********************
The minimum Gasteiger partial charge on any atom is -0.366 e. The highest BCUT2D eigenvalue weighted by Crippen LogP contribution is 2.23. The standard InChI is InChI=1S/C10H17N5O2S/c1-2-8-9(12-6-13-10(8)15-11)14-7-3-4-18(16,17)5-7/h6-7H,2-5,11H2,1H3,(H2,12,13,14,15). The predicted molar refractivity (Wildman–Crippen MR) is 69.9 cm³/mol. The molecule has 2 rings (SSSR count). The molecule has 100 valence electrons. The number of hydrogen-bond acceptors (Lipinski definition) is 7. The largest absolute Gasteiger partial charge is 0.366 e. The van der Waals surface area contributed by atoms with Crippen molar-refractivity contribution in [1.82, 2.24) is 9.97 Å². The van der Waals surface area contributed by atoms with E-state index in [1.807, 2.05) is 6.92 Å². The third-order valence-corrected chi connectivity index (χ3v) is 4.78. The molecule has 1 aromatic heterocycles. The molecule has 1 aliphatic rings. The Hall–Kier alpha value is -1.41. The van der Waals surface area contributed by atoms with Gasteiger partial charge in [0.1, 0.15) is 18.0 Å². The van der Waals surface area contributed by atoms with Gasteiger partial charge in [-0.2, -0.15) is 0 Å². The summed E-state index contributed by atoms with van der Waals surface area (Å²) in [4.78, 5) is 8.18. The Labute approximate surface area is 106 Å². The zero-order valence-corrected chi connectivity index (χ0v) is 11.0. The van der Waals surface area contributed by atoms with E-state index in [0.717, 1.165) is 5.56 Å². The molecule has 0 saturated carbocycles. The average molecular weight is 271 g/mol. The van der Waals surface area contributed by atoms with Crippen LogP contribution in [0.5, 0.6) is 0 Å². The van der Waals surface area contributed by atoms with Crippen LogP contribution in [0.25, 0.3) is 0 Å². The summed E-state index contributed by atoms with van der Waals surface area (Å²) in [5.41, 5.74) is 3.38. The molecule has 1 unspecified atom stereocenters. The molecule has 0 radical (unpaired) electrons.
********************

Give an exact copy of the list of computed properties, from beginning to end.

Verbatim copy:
The minimum Gasteiger partial charge on any atom is -0.366 e. The highest BCUT2D eigenvalue weighted by Crippen LogP contribution is 2.23. The standard InChI is InChI=1S/C10H17N5O2S/c1-2-8-9(12-6-13-10(8)15-11)14-7-3-4-18(16,17)5-7/h6-7H,2-5,11H2,1H3,(H2,12,13,14,15). The predicted molar refractivity (Wildman–Crippen MR) is 69.9 cm³/mol. The molecule has 2 rings (SSSR count). The molecule has 100 valence electrons. The number of hydrogen-bond acceptors (Lipinski definition) is 7. The largest absolute Gasteiger partial charge is 0.366 e. The van der Waals surface area contributed by atoms with Crippen molar-refractivity contribution in [1.82, 2.24) is 9.97 Å². The van der Waals surface area contributed by atoms with E-state index in [1.807, 2.05) is 6.92 Å². The third-order valence-corrected chi connectivity index (χ3v) is 4.78. The molecule has 1 aromatic heterocycles. The molecule has 1 aliphatic rings. The Hall–Kier alpha value is -1.41. The van der Waals surface area contributed by atoms with Gasteiger partial charge in [0.1, 0.15) is 18.0 Å². The van der Waals surface area contributed by atoms with Gasteiger partial charge in [-0.2, -0.15) is 0 Å². The summed E-state index contributed by atoms with van der Waals surface area (Å²) in [4.78, 5) is 8.18. The Labute approximate surface area is 106 Å². The zero-order valence-corrected chi connectivity index (χ0v) is 11.0. The van der Waals surface area contributed by atoms with E-state index in [0.717, 1.165) is 5.56 Å². The molecule has 0 saturated carbocycles. The average molecular weight is 271 g/mol. The van der Waals surface area contributed by atoms with Crippen LogP contribution in [0.5, 0.6) is 0 Å². The van der Waals surface area contributed by atoms with Crippen LogP contribution in [0.25, 0.3) is 0 Å². The summed E-state index contributed by atoms with van der Waals surface area (Å²) in [5.41, 5.74) is 3.38. The molecule has 1 unspecified atom stereocenters. The molecule has 0 radical (unpaired) electrons.